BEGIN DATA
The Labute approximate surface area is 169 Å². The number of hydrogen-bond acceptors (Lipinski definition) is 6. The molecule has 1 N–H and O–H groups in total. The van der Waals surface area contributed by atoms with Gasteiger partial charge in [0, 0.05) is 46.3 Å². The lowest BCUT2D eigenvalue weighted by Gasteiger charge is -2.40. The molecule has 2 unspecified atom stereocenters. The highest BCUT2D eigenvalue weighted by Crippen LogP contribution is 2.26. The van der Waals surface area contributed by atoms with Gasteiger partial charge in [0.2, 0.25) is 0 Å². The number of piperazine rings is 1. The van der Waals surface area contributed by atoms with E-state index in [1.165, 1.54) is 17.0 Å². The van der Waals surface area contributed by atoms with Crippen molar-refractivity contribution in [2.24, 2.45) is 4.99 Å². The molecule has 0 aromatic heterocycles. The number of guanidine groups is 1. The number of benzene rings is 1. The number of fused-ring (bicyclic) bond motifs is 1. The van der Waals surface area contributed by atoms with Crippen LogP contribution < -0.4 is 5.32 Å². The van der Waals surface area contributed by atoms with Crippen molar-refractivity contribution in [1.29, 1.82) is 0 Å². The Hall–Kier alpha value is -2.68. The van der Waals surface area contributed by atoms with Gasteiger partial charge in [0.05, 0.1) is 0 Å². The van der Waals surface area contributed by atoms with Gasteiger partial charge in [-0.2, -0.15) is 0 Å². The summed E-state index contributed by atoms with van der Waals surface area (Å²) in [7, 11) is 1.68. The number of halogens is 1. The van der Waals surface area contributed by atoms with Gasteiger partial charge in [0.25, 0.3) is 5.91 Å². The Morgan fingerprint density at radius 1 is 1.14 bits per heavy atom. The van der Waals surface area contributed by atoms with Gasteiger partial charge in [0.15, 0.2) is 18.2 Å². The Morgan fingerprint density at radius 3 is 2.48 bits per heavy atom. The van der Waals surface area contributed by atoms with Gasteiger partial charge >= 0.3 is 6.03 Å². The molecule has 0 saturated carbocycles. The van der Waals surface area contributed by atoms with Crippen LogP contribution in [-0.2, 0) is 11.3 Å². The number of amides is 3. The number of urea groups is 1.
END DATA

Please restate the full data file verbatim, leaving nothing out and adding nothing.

The Labute approximate surface area is 169 Å². The number of hydrogen-bond acceptors (Lipinski definition) is 6. The molecule has 1 N–H and O–H groups in total. The van der Waals surface area contributed by atoms with Gasteiger partial charge in [0, 0.05) is 46.3 Å². The lowest BCUT2D eigenvalue weighted by Gasteiger charge is -2.40. The molecule has 2 unspecified atom stereocenters. The highest BCUT2D eigenvalue weighted by Crippen LogP contribution is 2.26. The van der Waals surface area contributed by atoms with Gasteiger partial charge in [0.2, 0.25) is 0 Å². The number of piperazine rings is 1. The van der Waals surface area contributed by atoms with E-state index in [1.165, 1.54) is 17.0 Å². The van der Waals surface area contributed by atoms with Crippen molar-refractivity contribution in [2.24, 2.45) is 4.99 Å². The molecule has 0 aromatic heterocycles. The number of guanidine groups is 1. The number of benzene rings is 1. The number of fused-ring (bicyclic) bond motifs is 1. The van der Waals surface area contributed by atoms with Crippen LogP contribution < -0.4 is 5.32 Å². The van der Waals surface area contributed by atoms with Crippen molar-refractivity contribution in [1.29, 1.82) is 0 Å². The Hall–Kier alpha value is -2.68. The van der Waals surface area contributed by atoms with Gasteiger partial charge in [0.05, 0.1) is 0 Å². The van der Waals surface area contributed by atoms with Gasteiger partial charge in [-0.2, -0.15) is 0 Å². The summed E-state index contributed by atoms with van der Waals surface area (Å²) in [7, 11) is 1.68. The number of halogens is 1. The van der Waals surface area contributed by atoms with Gasteiger partial charge in [0.25, 0.3) is 5.91 Å². The Morgan fingerprint density at radius 1 is 1.14 bits per heavy atom. The van der Waals surface area contributed by atoms with Gasteiger partial charge in [0.15, 0.2) is 18.2 Å². The Morgan fingerprint density at radius 3 is 2.48 bits per heavy atom. The van der Waals surface area contributed by atoms with Gasteiger partial charge >= 0.3 is 6.03 Å². The molecule has 0 saturated carbocycles. The van der Waals surface area contributed by atoms with Crippen LogP contribution in [-0.2, 0) is 11.3 Å². The number of amides is 3. The number of urea groups is 1.